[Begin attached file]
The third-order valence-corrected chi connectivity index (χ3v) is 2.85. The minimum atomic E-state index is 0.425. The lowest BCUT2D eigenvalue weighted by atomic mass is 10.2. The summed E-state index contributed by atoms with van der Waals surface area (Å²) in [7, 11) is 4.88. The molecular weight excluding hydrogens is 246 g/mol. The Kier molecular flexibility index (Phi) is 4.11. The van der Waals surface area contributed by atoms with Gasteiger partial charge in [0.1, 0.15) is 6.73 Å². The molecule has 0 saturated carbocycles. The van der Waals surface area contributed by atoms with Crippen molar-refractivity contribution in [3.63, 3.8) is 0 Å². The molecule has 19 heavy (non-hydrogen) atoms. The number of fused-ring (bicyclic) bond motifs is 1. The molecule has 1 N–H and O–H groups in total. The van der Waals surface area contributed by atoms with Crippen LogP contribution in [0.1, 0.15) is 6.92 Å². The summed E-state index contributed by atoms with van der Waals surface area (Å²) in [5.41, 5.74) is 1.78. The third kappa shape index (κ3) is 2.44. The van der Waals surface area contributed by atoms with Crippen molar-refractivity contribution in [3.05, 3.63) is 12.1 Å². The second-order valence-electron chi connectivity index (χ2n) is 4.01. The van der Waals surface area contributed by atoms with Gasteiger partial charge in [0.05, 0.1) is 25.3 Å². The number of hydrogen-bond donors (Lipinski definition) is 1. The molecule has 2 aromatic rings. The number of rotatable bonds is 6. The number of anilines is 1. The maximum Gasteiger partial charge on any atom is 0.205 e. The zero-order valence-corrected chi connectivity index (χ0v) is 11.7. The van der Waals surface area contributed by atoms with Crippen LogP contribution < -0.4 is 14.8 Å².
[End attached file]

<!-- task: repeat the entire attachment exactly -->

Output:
The third-order valence-corrected chi connectivity index (χ3v) is 2.85. The minimum atomic E-state index is 0.425. The lowest BCUT2D eigenvalue weighted by atomic mass is 10.2. The summed E-state index contributed by atoms with van der Waals surface area (Å²) in [7, 11) is 4.88. The molecular weight excluding hydrogens is 246 g/mol. The Kier molecular flexibility index (Phi) is 4.11. The van der Waals surface area contributed by atoms with Gasteiger partial charge in [0.1, 0.15) is 6.73 Å². The molecule has 0 saturated carbocycles. The van der Waals surface area contributed by atoms with Crippen molar-refractivity contribution in [3.63, 3.8) is 0 Å². The molecule has 19 heavy (non-hydrogen) atoms. The number of fused-ring (bicyclic) bond motifs is 1. The molecule has 1 N–H and O–H groups in total. The van der Waals surface area contributed by atoms with Crippen LogP contribution in [0.1, 0.15) is 6.92 Å². The summed E-state index contributed by atoms with van der Waals surface area (Å²) in [5.41, 5.74) is 1.78. The third kappa shape index (κ3) is 2.44. The van der Waals surface area contributed by atoms with Crippen molar-refractivity contribution in [3.05, 3.63) is 12.1 Å². The second-order valence-electron chi connectivity index (χ2n) is 4.01. The van der Waals surface area contributed by atoms with Gasteiger partial charge in [0.05, 0.1) is 25.3 Å². The number of hydrogen-bond donors (Lipinski definition) is 1. The molecule has 2 aromatic rings. The number of rotatable bonds is 6. The number of anilines is 1. The maximum Gasteiger partial charge on any atom is 0.205 e. The zero-order valence-corrected chi connectivity index (χ0v) is 11.7. The van der Waals surface area contributed by atoms with Crippen LogP contribution < -0.4 is 14.8 Å².